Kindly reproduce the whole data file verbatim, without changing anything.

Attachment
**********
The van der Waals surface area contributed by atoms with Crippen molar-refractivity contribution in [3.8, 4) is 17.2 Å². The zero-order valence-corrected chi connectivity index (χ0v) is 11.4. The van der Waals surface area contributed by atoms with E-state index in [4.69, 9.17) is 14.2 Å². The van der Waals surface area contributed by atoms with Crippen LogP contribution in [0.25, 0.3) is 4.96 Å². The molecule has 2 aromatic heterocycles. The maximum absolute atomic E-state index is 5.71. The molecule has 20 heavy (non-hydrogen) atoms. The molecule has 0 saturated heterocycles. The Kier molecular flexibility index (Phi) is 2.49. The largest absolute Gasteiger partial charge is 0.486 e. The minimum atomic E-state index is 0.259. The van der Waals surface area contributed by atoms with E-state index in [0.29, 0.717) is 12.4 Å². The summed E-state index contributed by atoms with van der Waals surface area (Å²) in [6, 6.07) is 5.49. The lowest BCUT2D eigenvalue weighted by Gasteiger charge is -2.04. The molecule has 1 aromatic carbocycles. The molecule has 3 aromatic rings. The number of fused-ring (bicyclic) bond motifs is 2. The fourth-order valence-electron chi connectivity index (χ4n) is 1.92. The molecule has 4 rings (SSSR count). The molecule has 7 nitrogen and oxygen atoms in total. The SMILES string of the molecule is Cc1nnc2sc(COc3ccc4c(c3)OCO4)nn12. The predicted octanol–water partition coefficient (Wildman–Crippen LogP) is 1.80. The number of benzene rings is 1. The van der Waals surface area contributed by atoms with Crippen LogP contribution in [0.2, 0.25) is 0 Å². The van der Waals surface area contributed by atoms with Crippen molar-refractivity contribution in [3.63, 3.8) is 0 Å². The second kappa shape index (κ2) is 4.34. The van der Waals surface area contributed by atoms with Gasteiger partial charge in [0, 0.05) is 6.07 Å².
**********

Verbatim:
The van der Waals surface area contributed by atoms with Crippen molar-refractivity contribution in [3.8, 4) is 17.2 Å². The zero-order valence-corrected chi connectivity index (χ0v) is 11.4. The van der Waals surface area contributed by atoms with E-state index in [4.69, 9.17) is 14.2 Å². The van der Waals surface area contributed by atoms with Crippen LogP contribution in [0.25, 0.3) is 4.96 Å². The molecule has 2 aromatic heterocycles. The maximum absolute atomic E-state index is 5.71. The molecule has 20 heavy (non-hydrogen) atoms. The molecule has 0 saturated heterocycles. The Kier molecular flexibility index (Phi) is 2.49. The largest absolute Gasteiger partial charge is 0.486 e. The minimum atomic E-state index is 0.259. The van der Waals surface area contributed by atoms with E-state index in [0.29, 0.717) is 12.4 Å². The summed E-state index contributed by atoms with van der Waals surface area (Å²) in [6, 6.07) is 5.49. The lowest BCUT2D eigenvalue weighted by Gasteiger charge is -2.04. The molecule has 1 aromatic carbocycles. The molecule has 3 aromatic rings. The number of fused-ring (bicyclic) bond motifs is 2. The fourth-order valence-electron chi connectivity index (χ4n) is 1.92. The molecule has 4 rings (SSSR count). The molecule has 7 nitrogen and oxygen atoms in total. The SMILES string of the molecule is Cc1nnc2sc(COc3ccc4c(c3)OCO4)nn12. The predicted octanol–water partition coefficient (Wildman–Crippen LogP) is 1.80. The number of benzene rings is 1. The van der Waals surface area contributed by atoms with Crippen LogP contribution in [0.2, 0.25) is 0 Å². The van der Waals surface area contributed by atoms with Crippen molar-refractivity contribution in [3.63, 3.8) is 0 Å². The second kappa shape index (κ2) is 4.34. The van der Waals surface area contributed by atoms with Gasteiger partial charge in [0, 0.05) is 6.07 Å².